Another Time, Another Ross Perot
When you're H. Ross Perot Jr., the only son of you-know-who, it's tough to go against your father's wishes. As he says now: "Rebelling wasn't a big option in our household. We never wanted to do anything that would make our parents ashamed." After Perot Jr. graduated from Vanderbilt University in 1981, his father asked Texas developer Trammell Crow to give his son some career advice. Crow had just one word for young Perot: warehouses. Six years later, Ross Jr. jumped into real estate development, using several thousand acres of his family's Texas land as the springboard. And when, in late 1999, his father began needling him to take over computer-services company Perot Systems Corp. (PER ), he soon obliged: "I said, `I'm here to do what you want me to do."'
Of course, Perot père commands more attention than most other fathers. He helped launch the computer services industry when he founded Electronic Data Systems Corp. in 1962, and the company made him one of the richest men in America. He dazzled the country when he arranged for the daring rescue of two EDS employees held hostage in Iran in late 1979 and ran for President twice.
The way Perot fils looks at it, he would be crazy to strike out on his own: "I was dealt some great cards, and I try to play them well," he says. Today, at 43, he is one of the most formidable developers in Texas. His firm, Hillwood Development Corp., specializes in megaprojects requiring big backers, political muscle, and piles of public dollars. It's the kind of company that only someone with a name like Perot could run. Case in point: the $420 million American Airlines Center in Dallas, which opened in July. Located on once-blighted land, it's the most expensive basketball and hockey arena ever built, and nearly a third of the funding came from tax receipts.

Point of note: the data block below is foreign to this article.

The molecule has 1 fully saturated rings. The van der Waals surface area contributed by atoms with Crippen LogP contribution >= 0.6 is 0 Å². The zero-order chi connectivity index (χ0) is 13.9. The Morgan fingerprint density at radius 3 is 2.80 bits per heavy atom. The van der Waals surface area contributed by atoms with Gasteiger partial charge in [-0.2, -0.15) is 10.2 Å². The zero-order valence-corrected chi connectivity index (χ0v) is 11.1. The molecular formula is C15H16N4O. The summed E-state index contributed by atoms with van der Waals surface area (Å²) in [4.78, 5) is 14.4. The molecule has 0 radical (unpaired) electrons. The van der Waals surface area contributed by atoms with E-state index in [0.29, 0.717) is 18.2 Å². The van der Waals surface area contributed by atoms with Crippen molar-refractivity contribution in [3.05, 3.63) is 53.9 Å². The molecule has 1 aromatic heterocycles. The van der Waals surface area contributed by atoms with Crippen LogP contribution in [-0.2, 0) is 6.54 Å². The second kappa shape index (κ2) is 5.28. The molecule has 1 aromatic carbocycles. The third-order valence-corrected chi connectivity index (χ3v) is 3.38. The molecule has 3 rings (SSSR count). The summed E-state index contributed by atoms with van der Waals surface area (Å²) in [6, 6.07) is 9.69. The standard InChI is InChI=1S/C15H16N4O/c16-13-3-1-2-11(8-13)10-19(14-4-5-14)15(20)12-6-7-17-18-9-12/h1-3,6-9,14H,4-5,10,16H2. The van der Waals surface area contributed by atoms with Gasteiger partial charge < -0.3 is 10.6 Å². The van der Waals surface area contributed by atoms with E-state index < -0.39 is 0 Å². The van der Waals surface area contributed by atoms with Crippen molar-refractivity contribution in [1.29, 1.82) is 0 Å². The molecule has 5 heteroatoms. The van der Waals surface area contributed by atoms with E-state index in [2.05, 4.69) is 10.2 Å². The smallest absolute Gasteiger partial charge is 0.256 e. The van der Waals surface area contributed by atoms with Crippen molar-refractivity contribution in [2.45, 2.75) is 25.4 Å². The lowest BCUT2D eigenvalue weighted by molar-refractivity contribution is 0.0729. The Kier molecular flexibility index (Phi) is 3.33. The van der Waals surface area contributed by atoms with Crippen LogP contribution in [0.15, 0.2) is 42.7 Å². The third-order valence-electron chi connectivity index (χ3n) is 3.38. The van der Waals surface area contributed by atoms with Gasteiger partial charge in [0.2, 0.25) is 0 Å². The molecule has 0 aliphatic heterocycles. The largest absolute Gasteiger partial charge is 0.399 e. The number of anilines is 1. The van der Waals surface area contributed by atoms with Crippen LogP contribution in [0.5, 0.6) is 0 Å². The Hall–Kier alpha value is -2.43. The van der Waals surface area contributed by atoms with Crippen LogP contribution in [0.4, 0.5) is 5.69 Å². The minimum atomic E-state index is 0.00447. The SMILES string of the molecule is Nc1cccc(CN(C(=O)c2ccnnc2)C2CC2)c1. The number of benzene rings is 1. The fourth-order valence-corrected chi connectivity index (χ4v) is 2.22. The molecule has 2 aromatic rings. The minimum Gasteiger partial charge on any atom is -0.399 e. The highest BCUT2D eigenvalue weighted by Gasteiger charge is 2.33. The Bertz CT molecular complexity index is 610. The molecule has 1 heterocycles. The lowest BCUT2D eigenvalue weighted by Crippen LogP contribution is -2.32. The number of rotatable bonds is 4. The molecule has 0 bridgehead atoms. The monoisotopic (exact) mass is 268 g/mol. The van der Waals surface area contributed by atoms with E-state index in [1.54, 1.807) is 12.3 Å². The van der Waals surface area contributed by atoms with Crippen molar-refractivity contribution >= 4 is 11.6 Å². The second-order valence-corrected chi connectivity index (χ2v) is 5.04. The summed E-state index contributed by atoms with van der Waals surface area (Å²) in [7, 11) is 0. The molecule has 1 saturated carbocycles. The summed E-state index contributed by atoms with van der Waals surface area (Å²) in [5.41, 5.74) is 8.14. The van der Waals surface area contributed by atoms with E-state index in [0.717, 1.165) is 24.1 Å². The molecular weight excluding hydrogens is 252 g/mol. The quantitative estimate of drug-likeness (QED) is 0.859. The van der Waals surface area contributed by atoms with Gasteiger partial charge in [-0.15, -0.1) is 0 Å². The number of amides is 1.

But now neither Perot's real estate ventures nor the family company are proving to be sure things. Recession has slowed the real estate market. And Perot Jr.'s reliance on public money, controversial in the best of times, is now being criticized even more harshly. That has put his scheme to surround the arena with an upscale urban streetscape in doubt. As CEO of Perot Systems, in which the family maintains a 32% stake, Perot Jr. is charged with pulling off a tough turnaround during a brutal time for tech companies. Cost-cutting should help increase profits by about 15%, to $65 million in 2001. And the stock has gone up 80% since he took charge in August, 2000. But the company is puny compared with such rivals as IBM and EDS, which Perot Sr. sold to General Motors (GM ) in 1984 for $2.5 billion. And it's growing at about half the rate of EDS. In the fourth quarter, revenues likely rose just 6.7%, compared with consensus estimates of 16.6% for EDS, says RBC Capital Markets analyst Cynthia L. Houlton. Annual revenues at Perot Systems were $1.2 billion in 2001, she estimates; EDS sales were about $22 billion. "They've got a ways to go," says Merrill Lynch & Co. analyst Stephen T. McClellan.
Just before Perot Jr. took over, the company fell into trouble. Perot Systems can still rely on contracts from health-care providers, which account for 39% of its revenue, but sales to other industries are faltering. In 2000, three major clients--UBS, ANC Rental, and East Midlands Electricity--greatly reduced their spending. The result: nearly $200 million in lost revenue that caused sales to decline 3% for the year instead of growing an anticipated 14%. Analysts say a small player like Perot Systems needs to grow more than 20% a year, and for several years it did. But sales were slow in 2001 as well; the company expects to grow at least 15% this year.
Perot has replaced wayward execs and instilled new discipline in a company that some speculate had gotten away from his father. How? By reinforcing his father's maxims: Know your customer. Never be satisfied. Spend each dime like it's your own. "That's the way to get things done," says Perot Sr., who is the company's chairman but doesn't spend much time in the office these days. Replies the dutiful son: "I do anything he wants me to do." Many of the elder Perot's famously stern policies, including mandatory drug testing and no benefits for same-sex domestic partners, remain in place as well.